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ZeroByte
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IPv6 and NAT - how I changed my mind

Fri Aug 05, 2016 8:24 pm

I recently came across this thread:
http://forum.mikrotik.com/viewtopic.php?f=1&t=42614
(Requesting to know if NAT64/DNS64 are in the feature roadmap for ROSv5)

Obviously, being 6 years later, we can all say that the answer to that question was a big "hell no."

Over the years, I've generally fallen in with the idealogues who are almost religiously opposed to any sort of NAT in the IPv6 world. I do still feel that stateful, per-session NAT66 with a many-to-one mapping capability is an evil that should never be unleashed upon the IPv6 world. So much can be improved by eliminating all of this nat-traversal stuff that we've all become so accustomed to. It wasn't supposed to be this way. It didn't work this way before, and we can go back to the way things were supposed to be again!

However, I now feel that there are cases where NAT is justified in the brave new world of IPv6 tomorrow land: NAT64 and Stateless prefix translation

NAT64 (both stateless and stateful)
This is the primary focus of the thread I linked above. Many people (including myself) poo-pooed the idea, saying that dual stack is just the way to go, and that NAT is problematic. IPv6 should just be free from the scourge of NAT from inception through the end of time. I still do feel that dual stack is the best way to go, but I have realized that this view is not a valid critique of NAT64. NAT64 is an interworking function designed to allow direct communication between the parallel universes of internet4 and internet6. Some far-flung future day will dawn, when the last IPv4 address is turned off, and there will be much rejoicing. On that day, NAT64 will not be a part of IPv6, so there's no reason to oppose NAT64 because dual-stack is better than interworking.....

It seems that most people (including myself) have missed the point of NAT64.

The prevailing view of NAT64 in the thread was that its use is for early-adopters of IPv6 to throw IPv4 out of their networks, and use the NAT64+DNS64 gateway as the way to reach the 'legacy' IPv4 Internet. Only someone who's totally chugged the Kool-Aid would drop all IPv4 on their own network just to be an early adopter; accepting the hiccups of NAT64 in this mode of deployment. Therefore, while NAT64+DNS64 would allow someone to leap into the world of early-adoption (and let's face it - it's silly to say that deploying IPv6 today is "early" anymore - you can watch Netflix using only IPv6 for crying out loud), this isn't really where NAT64 is most useful.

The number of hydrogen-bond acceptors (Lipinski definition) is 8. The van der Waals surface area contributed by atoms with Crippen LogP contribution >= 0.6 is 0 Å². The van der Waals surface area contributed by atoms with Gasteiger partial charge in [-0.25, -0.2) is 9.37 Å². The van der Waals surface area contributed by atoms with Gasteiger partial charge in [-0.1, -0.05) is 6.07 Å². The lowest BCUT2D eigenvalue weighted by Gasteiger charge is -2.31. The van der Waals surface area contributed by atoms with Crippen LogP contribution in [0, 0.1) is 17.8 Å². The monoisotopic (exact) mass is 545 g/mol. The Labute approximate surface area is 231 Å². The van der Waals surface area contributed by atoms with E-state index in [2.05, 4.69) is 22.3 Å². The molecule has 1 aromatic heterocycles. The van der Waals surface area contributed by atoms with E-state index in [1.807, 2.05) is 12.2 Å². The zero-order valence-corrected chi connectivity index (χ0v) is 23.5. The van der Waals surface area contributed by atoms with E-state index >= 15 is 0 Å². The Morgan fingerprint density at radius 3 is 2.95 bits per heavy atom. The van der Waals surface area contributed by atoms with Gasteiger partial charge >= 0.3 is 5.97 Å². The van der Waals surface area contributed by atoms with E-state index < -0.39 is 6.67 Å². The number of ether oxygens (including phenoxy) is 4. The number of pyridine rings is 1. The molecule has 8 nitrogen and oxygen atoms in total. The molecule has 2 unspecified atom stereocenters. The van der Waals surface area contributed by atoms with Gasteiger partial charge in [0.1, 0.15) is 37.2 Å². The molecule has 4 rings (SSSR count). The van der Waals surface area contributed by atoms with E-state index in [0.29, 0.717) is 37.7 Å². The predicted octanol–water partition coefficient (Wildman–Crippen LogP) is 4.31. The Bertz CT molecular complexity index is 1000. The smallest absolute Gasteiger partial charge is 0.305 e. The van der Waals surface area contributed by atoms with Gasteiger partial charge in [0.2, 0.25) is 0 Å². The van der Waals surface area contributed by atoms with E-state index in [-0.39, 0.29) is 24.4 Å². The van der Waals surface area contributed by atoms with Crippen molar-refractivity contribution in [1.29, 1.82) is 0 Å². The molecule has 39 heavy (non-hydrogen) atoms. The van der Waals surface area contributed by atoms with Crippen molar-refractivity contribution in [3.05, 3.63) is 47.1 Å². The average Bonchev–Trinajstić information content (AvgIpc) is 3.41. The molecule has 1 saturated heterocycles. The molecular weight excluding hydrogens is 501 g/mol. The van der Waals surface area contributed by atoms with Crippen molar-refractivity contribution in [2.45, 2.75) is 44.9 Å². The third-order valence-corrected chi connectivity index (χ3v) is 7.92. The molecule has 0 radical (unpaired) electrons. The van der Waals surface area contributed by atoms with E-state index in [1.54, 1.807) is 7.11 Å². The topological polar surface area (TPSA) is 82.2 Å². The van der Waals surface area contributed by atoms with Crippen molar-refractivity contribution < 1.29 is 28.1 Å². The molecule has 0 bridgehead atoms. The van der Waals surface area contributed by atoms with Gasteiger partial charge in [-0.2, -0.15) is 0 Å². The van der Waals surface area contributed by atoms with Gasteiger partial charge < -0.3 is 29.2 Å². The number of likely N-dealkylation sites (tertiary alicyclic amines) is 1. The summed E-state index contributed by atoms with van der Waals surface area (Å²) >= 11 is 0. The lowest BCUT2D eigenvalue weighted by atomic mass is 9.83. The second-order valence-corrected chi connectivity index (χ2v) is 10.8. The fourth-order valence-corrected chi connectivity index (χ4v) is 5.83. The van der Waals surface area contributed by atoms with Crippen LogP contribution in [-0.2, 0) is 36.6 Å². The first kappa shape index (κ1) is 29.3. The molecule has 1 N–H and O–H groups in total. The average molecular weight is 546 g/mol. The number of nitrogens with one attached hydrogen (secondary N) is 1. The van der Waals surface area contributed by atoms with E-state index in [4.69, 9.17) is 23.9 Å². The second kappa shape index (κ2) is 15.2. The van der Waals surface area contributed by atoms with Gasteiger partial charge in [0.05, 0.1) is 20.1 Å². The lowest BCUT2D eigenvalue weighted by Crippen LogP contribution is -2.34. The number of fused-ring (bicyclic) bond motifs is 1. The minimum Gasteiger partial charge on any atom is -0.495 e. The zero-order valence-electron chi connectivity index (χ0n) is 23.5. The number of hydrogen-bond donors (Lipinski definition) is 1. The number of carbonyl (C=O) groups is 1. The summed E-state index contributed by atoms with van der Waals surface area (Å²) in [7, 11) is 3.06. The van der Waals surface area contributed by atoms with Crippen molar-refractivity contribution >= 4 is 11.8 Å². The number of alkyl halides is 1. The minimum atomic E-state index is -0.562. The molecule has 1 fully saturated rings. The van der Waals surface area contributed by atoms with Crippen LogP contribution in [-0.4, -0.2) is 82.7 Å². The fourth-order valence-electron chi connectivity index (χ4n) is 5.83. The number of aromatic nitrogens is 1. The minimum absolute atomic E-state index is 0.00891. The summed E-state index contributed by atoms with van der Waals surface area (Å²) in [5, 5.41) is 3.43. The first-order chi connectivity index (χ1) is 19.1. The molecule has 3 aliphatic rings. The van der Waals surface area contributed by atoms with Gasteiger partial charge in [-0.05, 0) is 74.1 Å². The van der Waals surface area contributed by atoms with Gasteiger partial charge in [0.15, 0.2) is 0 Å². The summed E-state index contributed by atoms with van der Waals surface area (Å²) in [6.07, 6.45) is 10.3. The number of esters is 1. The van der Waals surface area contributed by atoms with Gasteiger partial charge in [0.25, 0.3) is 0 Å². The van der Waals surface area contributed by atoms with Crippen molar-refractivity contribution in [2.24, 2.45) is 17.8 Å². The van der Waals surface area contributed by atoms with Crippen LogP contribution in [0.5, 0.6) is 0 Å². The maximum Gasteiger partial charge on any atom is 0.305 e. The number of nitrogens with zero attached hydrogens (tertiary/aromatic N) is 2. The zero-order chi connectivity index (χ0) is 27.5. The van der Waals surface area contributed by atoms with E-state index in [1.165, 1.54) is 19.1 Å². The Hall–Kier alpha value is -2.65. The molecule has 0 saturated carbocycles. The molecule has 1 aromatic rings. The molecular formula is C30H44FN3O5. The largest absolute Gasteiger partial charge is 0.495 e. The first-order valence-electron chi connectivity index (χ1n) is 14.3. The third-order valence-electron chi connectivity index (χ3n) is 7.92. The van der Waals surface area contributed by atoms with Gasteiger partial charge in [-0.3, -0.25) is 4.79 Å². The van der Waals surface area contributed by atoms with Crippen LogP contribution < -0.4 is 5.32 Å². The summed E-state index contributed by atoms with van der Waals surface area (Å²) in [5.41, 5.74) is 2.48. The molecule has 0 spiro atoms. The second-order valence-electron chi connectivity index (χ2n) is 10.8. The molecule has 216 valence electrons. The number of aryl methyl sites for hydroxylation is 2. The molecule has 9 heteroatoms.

NAT64 allows the end user networks to operate as dual-stack islands crossing a sea of IPv6 to reach the IPv4 Internet.

The true benefit of NAT64 is in the ISP's space - where IPv4 addresses must ultimately be public, and the supply is down to the point where a rationing mentality prevails. Stateless NAT64 as a feature in ROS would allow use of Mikrotik routers as the CLAT component in a 464XLAT deployment. 464XLAT is much more seamless to end users than running v6-only w/ NAT64.

Why? IPv4 literals, that's why!

If a user needs to communicate with a host using only its IPv4 address, then there's no amount of help that DNS64 can offer, and there's no way to get an IPv6-only host to even think about talking to it (without running a CLAT shim right on every host - which is NOT a reasonable requirement IMO). If the user's network is dual-stack internally, there is nothing special required for the end user devices. They can operate as dual-stack hosts without any realization that their IPv4 space is an island. The fact of the matter is that even in today's world, the IPv4 space is ALREADY an island - it's just an island of RFC1918 (private IP) space that gets translated into some public IP address before crossing the ocean of IPv4. NAT64 just changes the ocean from the fresh water of IPv4 to the salt water of IPv6, so to speak.

NAT64 not only relieves the ISP from having to supply a unique public IP address for each customer just like CGNat does, but it ALSO frees the customer from being behind double NAT. The ISP can run a centralized (or distributed) IPv4 gateway (stateful NAT64) as the PLAT portion of the 464XLAT architecture, and there NAT directly between the customer's internal private IPv4 address and the server's public IP address pool. In fact, there's no reason the PLAT even needs to be run by the ISP at all. New ISPs could go into business as pure IPv6 from day one, and simply pass the IPv4 connectivity up to an out-sourced provider. It's completely transparent to the customers - whenever they feel that they no longer need IPv4 inside their networks, they can just turn it off. Poof.

Stateless Prefix Translation

This is another NAT technology in the IPv6 world that I have come to accept, contrary to my previous "NAT is the devil in all cases" stance.